Furthermore, Chinese leaders, including top foreign ministry officials, say emphatically that Chinese should be considered a contender as an important business language. China has been growing economically around four times as fast as the US, has become the world’s largest manufacturer and trading nation, is number one in the world in foreign exchange (while the US has become a huge debtor), and is the largest purveyor of foreign aid and foreign investments.

Adding to the argument for Chinese, China has worked with Japan (the world’s third-largest economy) and South Korea (a major contributor to research in information and communications technology) to standardize the use of Chinese characters in law, commerce, and to some extent science. Meanwhile, a number of countries in Asia and elsewhere have put studying Chinese on a fast track in their universities and business training institutions. English has been demoted in importance.

As a matter of record, the number of people studying Chinese worldwide is double those learning Spanish or German and tenfold those taking Japanese. The government of China announced two years ago that forty million foreigners are studying Chinese; the number has increased exponentially since then. In recent years, China has put a large amount of money and resources into encouraging Chinese-language study—financing Confucian institutes and providing funds for Mandarin Chinese-language teachers in other countries.

Spanish, and recently, Arabic are popular in the US and European colleges and universities. However, they are essentially regional languages and are not used much in the sciences or technology, and they do not compete with English or Chinese for global status.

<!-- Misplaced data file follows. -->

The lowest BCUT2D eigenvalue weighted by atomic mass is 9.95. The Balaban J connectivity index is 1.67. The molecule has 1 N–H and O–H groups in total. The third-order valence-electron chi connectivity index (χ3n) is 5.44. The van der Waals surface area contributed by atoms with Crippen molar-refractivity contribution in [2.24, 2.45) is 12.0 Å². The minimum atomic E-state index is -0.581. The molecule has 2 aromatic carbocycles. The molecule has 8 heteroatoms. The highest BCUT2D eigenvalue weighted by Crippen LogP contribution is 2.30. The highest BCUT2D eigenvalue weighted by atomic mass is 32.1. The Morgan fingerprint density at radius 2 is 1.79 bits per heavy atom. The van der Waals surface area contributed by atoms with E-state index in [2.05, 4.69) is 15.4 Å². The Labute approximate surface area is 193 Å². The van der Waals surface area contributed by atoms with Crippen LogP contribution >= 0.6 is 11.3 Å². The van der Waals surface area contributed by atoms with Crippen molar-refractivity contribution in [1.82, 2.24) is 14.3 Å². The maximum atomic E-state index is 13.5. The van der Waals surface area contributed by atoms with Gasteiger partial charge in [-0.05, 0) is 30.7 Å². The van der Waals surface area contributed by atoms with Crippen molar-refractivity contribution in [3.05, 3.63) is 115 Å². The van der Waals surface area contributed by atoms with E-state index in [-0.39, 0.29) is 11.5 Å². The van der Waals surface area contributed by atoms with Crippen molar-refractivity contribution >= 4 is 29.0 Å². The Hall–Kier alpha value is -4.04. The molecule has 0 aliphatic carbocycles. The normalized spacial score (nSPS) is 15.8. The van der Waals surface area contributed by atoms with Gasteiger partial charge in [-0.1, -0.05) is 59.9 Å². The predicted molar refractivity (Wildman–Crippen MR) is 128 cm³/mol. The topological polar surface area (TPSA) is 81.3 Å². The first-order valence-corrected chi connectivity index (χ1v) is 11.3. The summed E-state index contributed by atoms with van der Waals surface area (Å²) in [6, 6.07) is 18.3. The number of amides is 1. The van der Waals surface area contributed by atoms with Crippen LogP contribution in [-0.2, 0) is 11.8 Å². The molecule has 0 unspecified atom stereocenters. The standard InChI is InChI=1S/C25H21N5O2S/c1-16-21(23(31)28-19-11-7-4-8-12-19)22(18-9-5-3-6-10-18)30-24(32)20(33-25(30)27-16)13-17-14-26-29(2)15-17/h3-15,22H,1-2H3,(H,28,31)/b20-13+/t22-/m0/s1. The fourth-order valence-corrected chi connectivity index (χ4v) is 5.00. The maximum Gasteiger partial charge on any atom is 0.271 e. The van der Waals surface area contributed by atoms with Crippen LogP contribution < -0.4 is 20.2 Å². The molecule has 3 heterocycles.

Hindi is one of the world’s largest languages in number of speakers. Also, India is doing well economically and is making impressive strides in science and technology. But Hindi is not spoken in all of India and is neither spoken nor used very much in other countries.

Which language then, English or Chinese, will come out on top appears to depend on whether or not China’s economic boom falters and/or whether the US (and Europe) can get their economies back on track. For now, there are two contending global languages.

It may be some time before there is a prevailing or universal language. In the interim, knowing both English and Mandarin Chinese makes it possible to communicate with around half the people in the world, which one may say is quite a feat in terms of achieving that elusive international tongue—if one believes that having a universal language is a good idea. ■

NOTES 1. Russ Rymer, “Vanishing Languages,” National Geographic, July 2012, http://tinyurl. com/73436xn.